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  • Next week is February vacation here in New England, so we're taking the kids to Ireland, which is only about as far from Boston as is Seattle. (It looks like we'll be spending about half the time in Dublin and half in Galway.) I know this says something about me--good and bad--but I take a perverse pleasure in knowing that my kids will go to Europe before they go to Disneyworld. Don't get me wrong, we won't be able to avoid Disney forever, but I consider this to be a minor victory in a larger war against bland.

    Of course, the problem with this trip is that it will occur the same week that Microsoft ships the February CTP (Community Technical Preview) of Vista. That build will be finalized Monday at the earliest, after Microsoft missed its original February 17 date--first posted here in WinInfo--because of a blocker bug in a Vista x64 driver. In any event, I won't be able to write about the CTP from Ireland. Sorry. I will still be doing WinInfo each day, but I just can't see taking that amount of time away from my family while I'm away. I'll have to install and review the new build when I get back. Long story short: I think a lot of people are going to be pleasantly surprised. Microsoft has been working around the clock to get this one right, and they understand how excited people are to see the first feature-complete public release.

    Due to the President’s Day holiday on Monday, Feb. 20, 2006, WinInfo will be on holiday and will return on Tuesday.

    After Slow Start in Japan, Microsoft Refuses to Change Strategy

    This was going to be the Xbox's big break in Japan. But after the Xbox 360 failed to resonate with Japanese video gamers--it sold even fewer units at launch than its predecessor did--Microsoft has come up with a new strategy for succeeding in the most homogeneous video game market in the world. OK, maybe that's an exaggeration. Microsoft isn't exactly employing a new strategy. In fact, the company pretty much announced this week that it hasn't learned its lesson at all. "Considering the \[game\] titles due to be released and the features and functions of the Xbox 360, we believe we will see very strong growth from here on out," Takashi Sensui, the head of Microsoft Japan said this week. "I will take another look at our strategy ... but there will not be a big change in direction." Such language will surely please the heads of Sony and Nintendo, who must already be overjoyed at the news that Microsoft has sold a paltry 115,000 Xbox 360 consoles in Japan since December. The original Xbox sold 123,000 copies in its first 2 days on sale in Japan. I guess there's always Xbox 3.0.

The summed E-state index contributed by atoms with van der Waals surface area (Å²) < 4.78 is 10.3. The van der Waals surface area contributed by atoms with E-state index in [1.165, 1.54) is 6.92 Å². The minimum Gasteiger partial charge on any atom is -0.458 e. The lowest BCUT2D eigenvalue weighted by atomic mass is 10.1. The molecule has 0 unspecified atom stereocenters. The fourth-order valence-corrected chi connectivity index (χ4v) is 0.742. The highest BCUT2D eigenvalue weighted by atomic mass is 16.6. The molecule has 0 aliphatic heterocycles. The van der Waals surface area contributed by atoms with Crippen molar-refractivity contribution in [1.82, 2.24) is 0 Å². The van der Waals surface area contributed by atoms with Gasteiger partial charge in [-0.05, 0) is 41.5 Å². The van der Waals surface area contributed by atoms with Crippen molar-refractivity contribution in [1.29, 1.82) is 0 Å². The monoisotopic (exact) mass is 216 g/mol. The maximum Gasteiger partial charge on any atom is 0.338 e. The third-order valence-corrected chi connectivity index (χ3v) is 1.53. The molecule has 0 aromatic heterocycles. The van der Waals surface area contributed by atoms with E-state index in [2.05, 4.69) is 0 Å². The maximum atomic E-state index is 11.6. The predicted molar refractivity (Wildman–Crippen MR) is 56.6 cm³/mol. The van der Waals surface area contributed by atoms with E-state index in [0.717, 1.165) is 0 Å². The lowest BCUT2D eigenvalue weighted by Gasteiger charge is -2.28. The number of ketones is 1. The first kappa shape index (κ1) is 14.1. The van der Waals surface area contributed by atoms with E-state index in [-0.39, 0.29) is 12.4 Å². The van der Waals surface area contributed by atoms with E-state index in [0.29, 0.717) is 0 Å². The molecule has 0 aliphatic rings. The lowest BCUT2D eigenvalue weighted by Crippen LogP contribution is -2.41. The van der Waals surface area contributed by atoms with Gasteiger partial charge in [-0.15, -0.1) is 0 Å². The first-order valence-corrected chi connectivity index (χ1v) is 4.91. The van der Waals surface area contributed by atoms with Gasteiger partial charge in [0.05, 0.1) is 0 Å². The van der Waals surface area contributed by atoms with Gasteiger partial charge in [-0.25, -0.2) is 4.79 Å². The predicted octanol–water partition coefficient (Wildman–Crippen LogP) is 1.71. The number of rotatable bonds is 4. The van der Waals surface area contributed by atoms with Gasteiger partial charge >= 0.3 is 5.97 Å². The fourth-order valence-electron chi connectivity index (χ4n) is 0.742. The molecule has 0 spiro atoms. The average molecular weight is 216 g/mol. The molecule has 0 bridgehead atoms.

UK Wants Back Door into Vista

    UK officials have begun talking with Microsoft about the security features in Vista, which they say are too strong and could make it impossible for law enforcement officers to collect data from criminals' computers. The UK would like Microsoft to provide them with a software back door in Vista, so that "competently set up" Vista computers could be examined by the police if needed. Although it's unlikely that Microsoft would allow such a back door--despite unending rumors of a CIA/NIS back door into previous Windows versions--or even announce the existence of such a back door should one be granted, the company did say that it would work with the UK on the issue. "We are working with law enforcement to help them understand \[Vista's\] security features and will continue to partner with governments, law enforcement, and industry to help make the Internet a safer place to learn and communicate," a Microsoft spokesperson said this week. You know, maybe if the UK could put in a good word for Microsoft with the European Union (EU), they could make a deal.

    Windows Media Player Exploits Already in the Wild

    Earlier this week, I wrote that one of Microsoft's regularly scheduled security updates this month would lead to rampant exploits. Well, the first two exploits are already in the wild. Just two days after Microsoft patched a critical flaw in Windows Media Player 10, hackers released separate exploits. The first can cause a Denial of Service (DoS) attack, but the second is far more serious. According to security researchers, the second exploit is capable of becoming a major security emergency, causing massive numbers of PCs to become susceptible to remote control. The exploit is "minutes or days from being completed," a security researcher wrote on the Bugtraq mailing list. "The exploit hasn't been able to reliably write to the same part of memory every time, but once he gets that, it's game over." You're using Automatic Updates, right? Good.

    Amazon to Develop iTunes and iPod Competitors